Absalom's Audience (2 Samuel 15–19)

By Sanders, Seth L. | Journal of Biblical Literature, January 1, 2019 | Go to article overview

Absalom's Audience (2 Samuel 15–19)


Sanders, Seth L., Journal of Biblical Literature


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I.Reading the Politics of Ancient Hebrew Literature

In arguing for the priority of the political interpretation of literary texts, the critic Fredric Jameson addressed a dilemma for modern readers of ancient literature. How can we read in a way that is relevant to us without anachronism? We typically analyze ancient literature in either an antiquarian way, as a product of a mostly lost ancient context that informs us about a long-dead past, or in a modernizing way, via exegetical attempts to make it relevant. Jameson argued that placing literary texts in the broader history of political imagination-of shared human struggle across time-gives us another option.1

In this article, I will argue that the political interpretation of Absalom's uprising in 2 Samuel helps us bridge the gap between its early historical context and its continuing literary value by recovering its sense of threat and urgency. The uprising's strength has long puzzled interpreters, but it turns out to draw on deep-seated political symbolism that is documented in ancient West Semitic literature over a broad period of time. What links the story's drama to the circumstances that produced it is the question of why Absalom's revolt is portrayed as so powerful that it nearly dethrones David-a question about the political ideals and assumptions that would have made the story plausible to people who encountered it.

The Absalom story raises questions of audience in two senses: a literary sense (the audience the story portrays) and an ancient media sense (the one its creators addressed through writing). First is Absalom's audience as imagined within the story and how it becomes persuaded that King David will not give them a hearing and therefore should not be king. This group is depicted as sharing with Absalom a political view in which kingship is predicated on granting audience.

The second audience is the one that the story's creators assumed for it: how it would plausibly have circulated and who would have been expected to hear it. This makes the question of media crucial to the story's ancient historical context and political significance. Epigraphic evidence is only now beginning to be put in serious dialogue with the history of ancient Hebrew literature, despite its being longstanding and well-attested primary evidence for literary production.2 After the first detailed synthesis, the significance of ancient Hebrew as media is now being connected specifically to the creation of literary and historical prose by such scholars such as Daniel Pioske.3 It is here that the Absalom story can provide an interesting new angle.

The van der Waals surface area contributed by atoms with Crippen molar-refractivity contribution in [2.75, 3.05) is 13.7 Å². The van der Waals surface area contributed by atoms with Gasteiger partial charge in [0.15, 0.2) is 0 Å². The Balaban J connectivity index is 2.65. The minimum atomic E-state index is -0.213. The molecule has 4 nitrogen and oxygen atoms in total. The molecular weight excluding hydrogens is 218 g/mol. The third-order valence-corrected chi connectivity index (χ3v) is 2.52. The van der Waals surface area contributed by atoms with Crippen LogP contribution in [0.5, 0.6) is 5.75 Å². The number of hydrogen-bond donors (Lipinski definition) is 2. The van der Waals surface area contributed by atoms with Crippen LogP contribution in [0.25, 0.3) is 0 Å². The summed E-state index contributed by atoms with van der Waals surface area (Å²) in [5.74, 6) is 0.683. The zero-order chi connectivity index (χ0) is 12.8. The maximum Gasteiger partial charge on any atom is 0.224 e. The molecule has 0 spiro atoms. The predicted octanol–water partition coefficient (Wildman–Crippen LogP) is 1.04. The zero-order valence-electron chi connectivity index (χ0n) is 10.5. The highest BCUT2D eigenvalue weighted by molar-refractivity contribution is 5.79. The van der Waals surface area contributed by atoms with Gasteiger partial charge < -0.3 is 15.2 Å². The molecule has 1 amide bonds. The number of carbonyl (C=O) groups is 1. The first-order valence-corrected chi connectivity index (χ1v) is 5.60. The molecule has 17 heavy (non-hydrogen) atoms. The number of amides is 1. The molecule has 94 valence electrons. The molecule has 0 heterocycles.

II.The Succession Narrative as Good Literature but Bad History

The Davidic Succession Narrative (conservatively, 2 Sam 11-20)4 occupies a key place in the Hebrew Bible, and there are two basic ways of reading it: as world literature, valid across many times and places, and as history, anchored in the time and place to which it refers.5 As the longest coherent and unified narrative in the Bible, it is formally distinct from the complex mosaics and interweavings we find in Joshua, Judges, 1 Samuel, and the Pentateuch. 6 As literature, it provides the sharpest counterpoint to the standard view in biblical criticism of ancient Hebrew prose as an assembly of "loose, disconnected individual parts" only unified by later theological editors.7 Since the beginning of the twentieth century, the Succession Narrative has been studied as a timeless masterpiece of storytelling, a self-contained narrative world. From this viewpoint, its meaning does not depend on its authors' context or on that of the audience they were addressing.8 Well over a century ago, Bernhard Luther had already recognized the elements of this story as artful literary units, "novellae." But it was Leonhard Rost who placed it at the pinnacle of biblical literature. By going beyond the view of its episodes as individual novellae strung together, he established the view of the Succession Narrative as an extended literary product, "the finest work of Hebrew narrative art. …

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